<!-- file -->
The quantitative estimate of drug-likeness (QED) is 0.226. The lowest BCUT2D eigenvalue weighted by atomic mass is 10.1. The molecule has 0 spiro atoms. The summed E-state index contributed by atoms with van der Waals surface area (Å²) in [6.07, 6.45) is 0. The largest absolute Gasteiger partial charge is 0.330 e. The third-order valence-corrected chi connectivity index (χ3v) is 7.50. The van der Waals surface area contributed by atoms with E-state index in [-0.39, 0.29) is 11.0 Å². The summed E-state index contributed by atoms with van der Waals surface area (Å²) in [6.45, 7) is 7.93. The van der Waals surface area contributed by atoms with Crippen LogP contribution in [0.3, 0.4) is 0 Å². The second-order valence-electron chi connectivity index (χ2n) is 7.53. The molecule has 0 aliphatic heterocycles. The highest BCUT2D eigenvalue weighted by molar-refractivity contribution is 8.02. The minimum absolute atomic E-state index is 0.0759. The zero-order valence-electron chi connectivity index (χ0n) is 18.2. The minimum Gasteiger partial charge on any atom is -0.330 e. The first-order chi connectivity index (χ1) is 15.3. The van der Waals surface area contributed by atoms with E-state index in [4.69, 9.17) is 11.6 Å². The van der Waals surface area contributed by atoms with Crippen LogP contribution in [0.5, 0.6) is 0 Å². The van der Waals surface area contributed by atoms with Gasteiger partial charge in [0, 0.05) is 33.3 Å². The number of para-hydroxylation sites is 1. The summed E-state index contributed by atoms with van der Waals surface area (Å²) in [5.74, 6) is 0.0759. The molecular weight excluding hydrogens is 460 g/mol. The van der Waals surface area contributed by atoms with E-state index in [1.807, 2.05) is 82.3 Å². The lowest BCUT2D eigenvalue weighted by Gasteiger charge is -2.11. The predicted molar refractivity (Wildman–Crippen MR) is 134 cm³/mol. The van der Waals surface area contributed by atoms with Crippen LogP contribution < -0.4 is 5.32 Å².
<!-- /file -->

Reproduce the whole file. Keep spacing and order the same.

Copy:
The quantitative estimate of drug-likeness (QED) is 0.226. The lowest BCUT2D eigenvalue weighted by atomic mass is 10.1. The molecule has 0 spiro atoms. The summed E-state index contributed by atoms with van der Waals surface area (Å²) in [6.07, 6.45) is 0. The largest absolute Gasteiger partial charge is 0.330 e. The third-order valence-corrected chi connectivity index (χ3v) is 7.50. The van der Waals surface area contributed by atoms with E-state index in [-0.39, 0.29) is 11.0 Å². The summed E-state index contributed by atoms with van der Waals surface area (Å²) in [6.45, 7) is 7.93. The van der Waals surface area contributed by atoms with Crippen LogP contribution in [0.3, 0.4) is 0 Å². The second-order valence-electron chi connectivity index (χ2n) is 7.53. The molecule has 0 aliphatic heterocycles. The highest BCUT2D eigenvalue weighted by molar-refractivity contribution is 8.02. The minimum absolute atomic E-state index is 0.0759. The zero-order valence-electron chi connectivity index (χ0n) is 18.2. The minimum Gasteiger partial charge on any atom is -0.330 e. The first-order chi connectivity index (χ1) is 15.3. The van der Waals surface area contributed by atoms with E-state index in [4.69, 9.17) is 11.6 Å². The van der Waals surface area contributed by atoms with Crippen LogP contribution in [0.5, 0.6) is 0 Å². The van der Waals surface area contributed by atoms with Gasteiger partial charge in [0, 0.05) is 33.3 Å². The number of para-hydroxylation sites is 1. The summed E-state index contributed by atoms with van der Waals surface area (Å²) in [5.74, 6) is 0.0759. The molecular weight excluding hydrogens is 460 g/mol. The van der Waals surface area contributed by atoms with E-state index in [1.807, 2.05) is 82.3 Å². The lowest BCUT2D eigenvalue weighted by Gasteiger charge is -2.11. The predicted molar refractivity (Wildman–Crippen MR) is 134 cm³/mol. The van der Waals surface area contributed by atoms with Crippen LogP contribution < -0.4 is 5.32 Å².